15. style="height: 100%;margin: 0;padding: 0;width: 100%;-ms-text-size-adjust: 100%;-webkit-text-size-adjust: 100%;background-color: #FAFAFA;"> View this email in your browser A Message from Alexander Höptner, CEO of 100x Group As one of the early movers in the crypto space, we’re committed to more than being a great platform on which to trade - we want to build knowledge of the entire crypto ecosystem, too. This is one of the goals of the newest Crypto Trader Digest, the latest edition of which is below. It’s also the motivation behind the publication of a new book that’s just been released by BitMEX Research: The Blocksize War. While this week’s Crypto Trader Digest focuses on a very modern phenomenon (DeFi farming), The Blocksize War goes all the way into ancient history (2015-17) to examine the contentious and consequential battles that shaped Bitcoin as we know it. You can get a copy now on Amazon or read it chapter-by-chapter as it’s released on the BitMEX blog. While you’re waiting for the book to arrive, we suggest diving into “Poor Wojak’s Almanack” by our co-founder Arthur Hayes. It’s a fascinating dive into the world of DeFi farming that’s just as engrossing and thought-provoking as what you’ve come to expect from Crypto Trader Digest. - Alex (@AlexHoeptner) From the Desk of Arthur Hayes Poor Wojak's Almanack (Any views expressed in the below are the personal views of the author and should not form the basis for making investment decisions, nor be construed as a recommendation or advice to engage in investment transactions.) I became an avid cyclist after the onset of COVID. I try to ride twice a week for 40 – 60km. Given the popularity of cycling with Boomers, you might think it’s a nightclub for uncles on the public bike paths circa 5am—but it’s a high stakes affair. My top speed hit on a sprint so far is 52 km/h; one wrong move and it’s game over. But aside from exercise, my cycling also gives me some much-needed fresh air to do some of my best thinking. My cycling buddy happens to be a crypto agrarian as well. On a recent ride, we got into a risk management discussion about the types of risk Decentralised Finance (“DeFi”) “farmers” (aka liquidity miners) undertake when putting up their capital. Based on our conversations, I’ve outlined below a quick history on why farming is popular, and a conceptual framework that evaluates the risk undertaken by crypto peasants. Farmville DeFi is an ecosystem of projects that aim to provide financial services to the digital world without the need for centralised financial services providers, such as banks. For example, many DeFi projects allow people to easily borrow directly from other individuals, who lend out their money in exchange for rewards that are built into the network. This has massive implications for the future of lending: no credit check, personal data, or bank account is required. Everyone can participate, and the lending terms are enforced by smart contracts that cannot be tampered with– removing the need for a trustworthy middleman. An example of a centralized intermediary is a bank. In my August 2020 piece Dreams of a Peasant, I spoke about how the DeFi ecosystem is building proto-banks for humanity’s digital existence. As a concept, I am fully on board with eventually replacing all banking and financial services with open-source code. The ecosystem is nowhere close to fully living up to those ideals, but I am betting that this future will eventually come to fruition. Ownership of the projects is open to all, and is based on providing a useful service to the network. Given many DeFi projects focus on some sort of borrowing, lending, or asset swapping, these projects need lenders and market makers that provide liquidity. In order to reward people for lending out their assets the projects mint, per a published schedule, a native token and distribute those tokens to all lenders, typically proportionate to the percent of the total lending pool their funds represent. These tokens each represent a percentage of ownership of the project. If the project is useful, these native tokens or governance tokens will have a non-zero value. In some cases, the tokens may even represent the right to receive a proportional percentage of fees enacted by the platform – e.g., receiving a portion of the trading fees charged by a decentralised exchange whose tokens you hold. Eventually, these tokens will also give tokenholders the ability to vote on how the protocol operates and is governed. Imagine a DeFi bank where the tokenholders get to vote on interest rate loan spreads, and the types of collateral that can be lent against. Or imagine a decentralised asset exchange (e.g., Uniswap, Sushiswap, 1inch, etc.) whose tokenholders vote on trading fee rates. Below is a hypothetical example of a truncated lifecycle of farming a DeFi protocol’s native token. Let’s assume this is a simple protocol that allows borrowers to deposit Ether (ETH) and borrow a fiat stablecoin Tether (USDT). The protocol launches, and would like to offer USDT loans collateralised by ETH. The protocol's governance token is called CORN. 1,000 CORN will be distributed every day for the next 1,000 days. 75% of the daily CORN tokens will be distributed to lenders proportional to the percentage of the USDT lending pool they represent. 25% of the daily CORN tokens will be distributed to borrowers based on their percentage of daily ETH borrowed. Something very important to know: you cannot buy CORN directly from the protocol. You must participate to earn CORN. Once there are CORN in circulation, you may purchase CORN in the secondary market from willing sellers. Therefore, even when you borrow or lend on the CORN farm, you are rewarded with ownership in the protocol. Imagine if you received shares in your Too Big To Fail bank whenever you paid your overdraft fees, or when you paid 20% in fees to cash your government stimmie check because you are too poor to be a profitable client with a real bank account. My mother recounted that this stimmie cashing situation played out in a blighted section of the inner city. A line formed down the block, during the previous height of COVID, consisting of poor citizens who had no bank account, weren’t wearing masks, and paid $200 of fees to cash a $1,200 government check. Disgraceful. As a lender of USDT, you connect your browser’s Ethereum network wallet to the CORN web3 site (a popular wallet is Metamask). You approve the connection, and then elect to stake – i.e., allow CORN to lend out your USDT. CORN will pay you an interest rate in USDT by collecting ETH interest from the borrower, and converting it using a Decentralised Exchange (DEX), such as Uniswap, to convert ETH into USDT at the prevailing exchange rate. All this is done programmatically. If you are a borrower, you again connect your wallet to the CORN platform in the browser. Instead of staking USDT, you stake ETH as collateral and then borrow USDT and pay a continuous rate of interest in ETH terms. To repay the loan and receive your ETH collateral back, you send the USDT you owe to the CORN protocol. The CORN protocol will enforce a minimum leverage ratio based on the external price of ETH/USDT. If, as a borrower, you breach the minimum level, the ETH you put up as collateral is programmatically sold on a DEX. As long as you are lending or borrowing, meaning you have USDT and/or ETH staked on CORN, you are continuously being credited with CORN tokens. The CORN token represents a fraction of ownership of the CORN network, giving its holders voting power to change the CORN protocol and terms of operation, as well as a percentage of interest fees charged to borrowers. The CORN token has a value determined by the marketplace based on the above traits and can be sold on the secondary market for that price. To find the appropriate price you could construct a discounted cash flow (DCF) model that forecasts total value locked-up (TVL) and uses an assumption on the type of fee income for CORN that will generate. Plug in a discount factor, and boom you have a “fair value” for the CORN token. This is why TVL is the most important statistic for any DeFi project. The more TVL, the larger the assumed future fee pool, the higher the token price trades. Because the market is currently so bullish on the future disruption DeFi projects will cause, their tokens are trading at very high non-zero nominal values. Therefore, even if the interest rates are not attractive to potential lenders in and of themselves, the opportunity to generate a token that rises exponentially in price still entices users to stake. The act of staking in order to accumulate platform governance tokens that hopefully appreciate in value is the essence of farming. When you compute the all-in annual percentage yield (APY), the return on your crypto capital dwarfs what you can earn in the centralized “free-market” interest rate markets of traditional finance. That sounds amazing, but there are significant risks undertaken by staking on DeFi protocols. Skin in the Game Understanding these risks—which are largely tied to how secure the code of these DeFi platforms is —is critically important, as there are a few ways in which you could be at risk of losing some or all of your staked capital. While the code for all DeFi protocols is open sourced, most users do not read it. And many (like myself) do not possess the requisite knowledge to discover malicious or poorly-written code because we don’t understand it. Even if you wanted to do extensive code review, the speed at which projects accumulate TVL and appreciate in price punishes those slow to the draw. While you are stumbling through the github, the returns are diminishing. That is chiefly because the number of tokens distributed remains static, so each lender receives fewer tokens as the number of lenders and TVL increases - diminishing the APY. Therefore, ape-ing into contracts without doing any technical due diligence is common and extremely profitable if you are an early mover. The more reputable projects will commission a smart-contract security review by an audit firm. Quantstamp, Hacken, and Trail of Bits are a few of the industry leaders. However, there is so much interest in this space and so few qualified auditors that obtaining an audit from a reputable firm is almost impossible without a connection to the heads of those firms. Here are a few of the common ways to suffer principal loss... Click here to continue reading this edition of Crypto Trader Digest – Arthur Hayes, Co-Founder of 100x Group (@CryptoHayes) From BitMEX Research Book Published: The Blocksize War Abstract: The book covers Bitcoin’s blocksize war, which was waged from August 2015 to November 2017. On the surface the battle was about the amount of data allowed in each Bitcoin block, however it exposed much deeper issues, such as who controls Bitcoin’s protocol rules. Taproot: You Betcha Abstract: In this piece 100x Group grantee Jeremy Rubin describes a smart contract that can be used to verifiably commit to losing coins if Taproot does not activate by a certain date. Jeremy explains a novel and interesting methodology of using smart contracts on Bitcoin, in order to conduct these “bets”. However, in our view, in practise this limited type of betting is unlikely to make a significant contribution to resolving Bitcoin’s apparent softfork activation methodology predicament. Latest News from BitMEX Introducing Bech32 Deposits on BitMEX to Deepen Bitcoin Integration, Lower Fees We’re very pleased to announce the imminent launch of Bech32 deposits across the BitMEX platform, boosting efficiency and deepening our integration with the latest Bitcoin address format. In the coming weeks, we will begin to issue Bech32 addresses to all new BitMEX users and migrate current users to new addresses in phases as soon as possible. Safeguarding the Stability of Our Withdrawal Process Security is the number one priority at BitMEX. In this piece, we provide background on our withdrawal process and how we safeguard it. This includes our manual, multi-signature cold wallet setup to protect customer funds, and the range of behind-the-scenes security measures which are reviewed continuously to ensure our protocols and standards stay world-class. After all, if you’re standing still on security, you’re falling behind. Introducing the TRXUSDT and EOSUSDT Quanto Perpetual Contracts Outside of the list of Altcoin Perpetual Swaps previously announced, which included the EOSUSDT contract, we also launched a TRXUSDT perpetual swap contract with up to 33x leverage. Both contracts went live on 17 March at 04:00 UTC. Social Spotlight No articles in this email should be copied or reproduced in whole or in part. The information contained does not constitute research or a recommendation. Neither HDR Global Trading Limited nor any of its affiliates make any representation or warranty as to the accuracy or completeness of the statements or any information contained in these articles and any liability therefor (including in respect of direct, indirect or consequential loss or damage) is expressly disclaimed. This is not providing any financial, economic, legal, accounting or tax advice or recommendations. In addition, the receipt of this email is not to be taken as constituting the giving of investment advice nor to constitute such person a client of the BitMEX trading platform. This email was sent to <<Email Address>> why did I get this? unsubscribe from this list update subscription preferences BitMEX · Suite 202, 2nd Floor, Eden Plaza · Eden Island · Mahe · Seychelles @media only screen and (max-width: 480px){ table#canspamBar td{font-size:14px !important;} table#canspamBar td a{display:block !important; margin-top:10px !important;} }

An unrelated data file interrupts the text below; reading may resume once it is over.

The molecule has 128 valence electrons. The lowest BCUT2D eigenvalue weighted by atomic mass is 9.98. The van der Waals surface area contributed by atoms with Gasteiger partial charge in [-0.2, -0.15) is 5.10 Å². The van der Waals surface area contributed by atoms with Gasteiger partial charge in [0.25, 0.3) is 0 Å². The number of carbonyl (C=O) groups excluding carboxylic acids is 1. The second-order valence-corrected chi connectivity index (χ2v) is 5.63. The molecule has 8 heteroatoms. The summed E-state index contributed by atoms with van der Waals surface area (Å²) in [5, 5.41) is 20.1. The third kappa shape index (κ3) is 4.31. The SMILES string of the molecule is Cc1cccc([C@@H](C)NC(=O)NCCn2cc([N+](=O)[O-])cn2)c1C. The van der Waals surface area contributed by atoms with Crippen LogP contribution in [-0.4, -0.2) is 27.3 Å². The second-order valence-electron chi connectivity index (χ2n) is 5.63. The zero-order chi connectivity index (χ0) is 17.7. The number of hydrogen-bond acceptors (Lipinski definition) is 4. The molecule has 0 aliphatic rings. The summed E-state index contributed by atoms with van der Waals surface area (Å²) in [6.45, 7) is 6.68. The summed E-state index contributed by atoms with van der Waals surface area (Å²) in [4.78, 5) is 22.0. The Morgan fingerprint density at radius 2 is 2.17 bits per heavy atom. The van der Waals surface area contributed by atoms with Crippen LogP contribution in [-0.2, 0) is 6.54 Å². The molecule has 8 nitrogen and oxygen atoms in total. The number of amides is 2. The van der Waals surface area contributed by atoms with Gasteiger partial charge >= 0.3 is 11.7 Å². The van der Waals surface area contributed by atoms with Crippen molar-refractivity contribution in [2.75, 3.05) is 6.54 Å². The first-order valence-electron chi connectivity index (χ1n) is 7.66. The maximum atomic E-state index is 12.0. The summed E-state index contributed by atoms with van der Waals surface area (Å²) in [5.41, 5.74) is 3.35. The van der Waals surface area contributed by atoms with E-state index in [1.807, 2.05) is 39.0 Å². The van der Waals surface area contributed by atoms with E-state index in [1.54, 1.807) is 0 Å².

16. style="height: 100%;margin: 0;padding: 0;width: 100%;-ms-text-size-adjust: 100%;-webkit-text-size-adjust: 100%;background-color: #FAFAFA;"> View this email in your browser A Message from Alexander Höptner, CEO of 100x Group Earlier this week, I had the honour of speaking to David Ingles on Bloomberg’s Daybreak Asia. We talked about 100x Group, my vision for BitMEX, and all the current happenings in crypto. If you missed it, you can watch it here. It's an exciting time for the BitMEX platform. We’re in the midst of launching six new perpetual swap contracts for our traders this month, with DOTUSDT and UNIUSDT now live. Next Wednesday, we’ll list ADAUSDT - arguably the hottest Alt at the moment - and XLMUSDT. There’s definitely more to come. Listing the assets that matter has always been a priority for us. We think big because that’s what our users do too. It helps, of course, to always seek out different perspectives to challenge ourselves, remain creative, and stay intellectually stimulated. We have a piece for you today that fits the bill. Here is the latest edition of Crypto Trader Digest from our co-founder Arthur Hayes. - Alex (@AlexHoeptner) From the Desk of Arthur Hayes Pumping Iron (Any views expressed in the below are the personal views of the author and should not form the basis for making investment decisions, nor be construed as a recommendation or advice to engage in investment transactions.) I used to be an amateur bodybuilder. Sometimes friends who haven't seen me since university remark at how skinny I am. Twice a day workouts and protein shakes were my life during university. Bonus points for anyone who can locate photos from the annual Mr. and Mrs. Penn competitions from 2005 to 2008. The photos used to be on the internet but I can’t find them anymore. The barbell investment strategy resonates uniquely with my past. It consists of constructing a portfolio comprised of beta to participate in the upside, and volatility hedges that compensate and eclipse losses on the downside. This strategy is the simple output of Nassim Nicholas Taleb’s musings about anti-fragility and engineering a life that exhibits positive convexity. Managing to find cheap convexity is quite difficult. You might happen upon it by chance, only to have your vega disappear as time tiptoes forward. That is why entrusting a portion of your wealth to a skilled convexity fund manager is wise. I found such a fund, and the man in charge is a veteran OG trader. Every time I sit down for coffee with him, I feel like I’m getting bashed over the head with knowledge. I usually have to go home and brush up on my option Greeks to fully unpack the knowledge he dropped. Vanna and volga were the terms I recently googled after I got home from our latest meeting. He is plugged into all the major dealing desks and sees structures that most retail and institutional investors will never witness. As he tells me, “we buy what the banks are selling.” The best part is, sell-side traders don’t really care about the long-term implications of the options structures they price because of an annual bonus cycle. If the bank blows up years down the line because of flawed pricing, it doesn’t matter since they got paid cash money years prior. This allows savvy vol funds to buy long-dated structures that are fundamentally mispriced. But everybody wins, so the dance continues. In this world of central bank largess, all institutional money managers are grasping desperately for low risk yield. Therefore banks sell insurance and pension funds structured products with embedded options to enhance yield. The client is always selling volatility. The banks then have to recycle this, so they offload complex structures to sophisticated vol funds. I routinely meet up with the fund manager to chat about his view on the markets. This sojourn to the financial fringes always leads to talk about the ways in which central bank policy is distorting the financial markets and society itself. He is steeped in our age’s economic cannon, as one of his university professors was the US Treasury Secretary Janet Yellen. He formally rejects most economic cannon as poppycock, but his understanding of how the plumbing works allows him to purchase the right long tail hedges. Let Them Eat Cake "In 2021, inflation is coming" – this statement is now common knowledge. Everybody knows, that everybody knows, that inflation will rise this year and into the future. As such, what will the market decide is the asset that everybody should buy to protect their portfolios from the ravages of inflation? I came into the meeting with the fund manager determined to find the answer. After our hour-long conversation, it clicked when he said, “Arthur, you have the perfect barbell portfolio for this age— long crypto (via my interest in 100x), and long interest rate volatility via my fund. I wish I had met you 5 years ago.” We talked about Bitcoin for half the meeting. I asked him if he owned any, and he said no, but he tells all his clients they should own it. To him it is the purest expression of inflation because it is the one asset class that central banks are not directly or indirectly managing through their policy mandate. The next few thousand words will unpack our conversation, and at the end of this essay I hope you come away with the following: The cryptocurrency complex – led by Bitcoin – is the best hedge against hyperinflation because it resides outside of the mainstream financial system. Even the best performing traditional asset will never eclipse the returns of the crypto complex during a period of inflation, simply because all assets in the mainstream financial system are manipulated by central banks so that they do not output the correct inflationary warnings signals. If policymakers decide to try to avoid the end game of hyperinflation, which has historically always been war and/or revolution, they will raise policy rates to push real interest rates into positive territory. That will crush asset values, including crypto. In this scenario, you want to be long government bond interest rates— usually via interest rate swaptions. Both scenarios are extreme, and the actions of global policy makers must be extreme due to the endogenous risk built up in the post WWII Bretton Woods / Petrodollar financial system. There will be no muddle through, it’s either or, and subsequently a violent whipsaw between the two modalities. A Faustian Bargain Our government fiat petrodollar system began in 1971 when Tricky Dick (aka President Nixon) ended the Bretton Woods system by removing the USD convertibility with gold. Then US and Saudi Arabia agreed that if Saudi priced all oil in dollars, the American military would protect the monarchy. Other OPEC nations followed suit, such that oil could only be bought and sold using USD - forcing all other nations to convert to USD on a massive scale in order to participate in what was arguably the most important market in the world at the time. The Petrodollar was born, allowing the US to retain its dominance as the world’s global reserve without having to be pegged to gold. Unconstrained by the straightjacket of the gold standard, all currencies were suddenly floating against one another with no hard money anchor. All types of monetary folly were suddenly possible at a scale unprecedented in the history of human civilisation. With a newfound ability to set short and long-term interest rates at the extremes, central bankers of the major economies embarked on a journey to artificially control business cycles. Every time the economy wobbled, the Fed and its peers cut rates. They never let the system completely reset by forcing losses on those who profited in the boom. The long OECD government bond has been one of the best risk adjusted trades ever since the early 1980’s. Just about every financial titan we worship today enacted a strategy that essentially levered up on long government bonds and rode them onto a 100-meter mega yacht. “Risk Parity” is a prime example. Every time equity vol spikes, I lever up on government bonds. You can call me Ray Dalio and I’ll see you at Burning Man at 10 and Esplanade. The 2019 Roots stage was LIT. Thank you Bridgewater. Latin Debt Crisis – drop rates to save the western banks from dodgy loans made to Central and South America. US Savings and Loans Crisis – drop rates and guarantee bank deposits in S&L institutions that committed fraud in some cases with how they managed company and depositor funds. Russian Debt Crisis / Asian Financial Crisis – drop rates to save western banks and hedge funds from dollar loans made to Russia and South East Asia. Subprime Mortgage Crisis – drop rates to save the financial system from over investment in US subprime mortgage credit. 2012 Euro Crisis – drop rates to save a politically created union with a common currency but not a common government. Super Mario said he “will do whatever it takes”, and he meant it. Corzine was a bit too early in the trade; SFYL MF Global investors. 2013 Taper Tantrum – the Fed Chairman Bernanke tried to take the punchbowl away via signaling that in the future the Fed would allow its balance sheet to naturally shrink as bonds matured. The lack of a constant flow of future wampum caused yields to spike, and the Fed subsequently walked back such inflammatory language. COVID-19 – drop rates and monetise government deficits to fiscally support the economy which governments shutdown in an attempt to halt the spread of COVID. In many cases, these frequent financial crises were themselves caused by central bankers raising rates to normalise or beat off uncomfortably high inflation or financial asset appreciation. Raising rates causes a crisis where the remedy is to drop rates lower than before. Therefore, while all of these crises were painful, they never drove any meaningful changes to how we approach the management of our economies—and the solution to each just sowed the seeds for the next financial flare up. Policy makers oscillate between printing money, which causes inflation, and raising rates, which causes asset losses and/or a financial crisis. 40 years of this back and forth has resulted in almost $20 trillion in zero- or negative-yield government and corporate debt, the lowest interest rates in the last 5,000 years, and the most amount of global debt ever in human civilisation… Click here to continue reading this edition of Crypto Trader Digest – Arthur Hayes, Co-Founder of 100x Group (@CryptoHayes) From BitMEX Research London 2012 – The Second Bitcoin Conference Abstract: In this nostalgic look back into Bitcoin’s history, we go back over eight years, to the London Bitcoin Conference of 2012. This report summarises the talks of the main speakers and tries to capture the radical anti-establishment political viewpoint which was dominant in the Bitcoin community at the time. We also describe some early precursors to technologies such as smart contracts and distributed exchanges, the main development priorities back then, plus the upbeat message given in the 2012 “State of the Coin” address. The Growth of Bitcoin Merge Mining Abstract: In this report we examine merge mining on the Bitcoin blockchain. In the last year or so, on average each Bitcoin block mined contains around two commitment hashes from other blockchains somewhere in the coinbase transaction, indicating that most miners are conducting multiple forms of merge mining. Currently over 90% of the Bitcoin hashrate appears to be engaging in merge mining of one type or another. There has been considerable growth in merge mining over the last few years and this may be of limited concern to some, due to the small potential security risks and increased mining centralisation pressure. Most of these risks could be mitigated away by blind merge mining, if these newer schemes are adopted. Call Me Ishmael Abstract: This report examines the concept of brainwallets and in which contexts they may be useful. As an experiment eight Bitcoin private keys were created, using passphrases from popular works of fiction and other media. All the funds were swept away in a short amount of time and in one case, remarkably, the funds were taken in around 0.67 seconds. The report concludes by arguing that brainwallets may not be a safe way to store coins, certainly not by using popular phrases in published works. Latest News from BitMEX BitMEX Platform Hits US$1 Trillion in 365 Day Volume with Excellent Platform Performance Trading volume on BitMEX eclipsed the equivalent of US$1 trillion over the past 365 days as we recorded two of the highest trading by volume months in our history in January and February 2021. This milestone follows the completion of our User Verification Programme in December, making the BitMEX platform the largest cryptocurrency derivatives exchange with a fully verified active user base. Over US$335 billion equivalent has been traded following the verification deadline. Six New Altcoin Perpetual Swaps Launching on BitMEX in March We’re introducing six new Altcoin/USDT quanto perpetual contracts to the BitMEX platform in March as we expand our product offering and list perpetual swaps for our users’ favourite coins. These will be: Cardano (ADA), Polkadot (DOT), EOS, yearn.finance (YFI), Uniswap (UNI), Stellar Lumens (XLM) 100x Group Provides Third Grant To Bitcoin Maintainer Michael Ford 100x Group is delighted to announce our continued financial support to Bitcoin Core maintainer Michael Ford. We’re proud to announce a third grant to Michael, of US$100,000, bringing our total financial support to US$250,000 over three years. Social Spotlight No articles in this email should be copied or reproduced in whole or in part. The information contained does not constitute research or a recommendation. Neither HDR Global Trading Limited nor any of its affiliates make any representation or warranty as to the accuracy or completeness of the statements or any information contained in these articles and any liability therefor (including in respect of direct, indirect or consequential loss or damage) is expressly disclaimed. This is not providing any financial, economic, legal, accounting or tax advice or recommendations. In addition, the receipt of this email is not to be taken as constituting the giving of investment advice nor to constitute such person a client of the BitMEX trading platform. This email was sent to <<Email Address>> why did I get this? unsubscribe from this list update subscription preferences BitMEX · Suite 202, 2nd Floor, Eden Plaza · Eden Island · Mahe · Seychelles @media only screen and (max-width: 480px){ table#canspamBar td{font-size:14px !important;} table#canspamBar td a{display:block !important; margin-top:10px !important;} }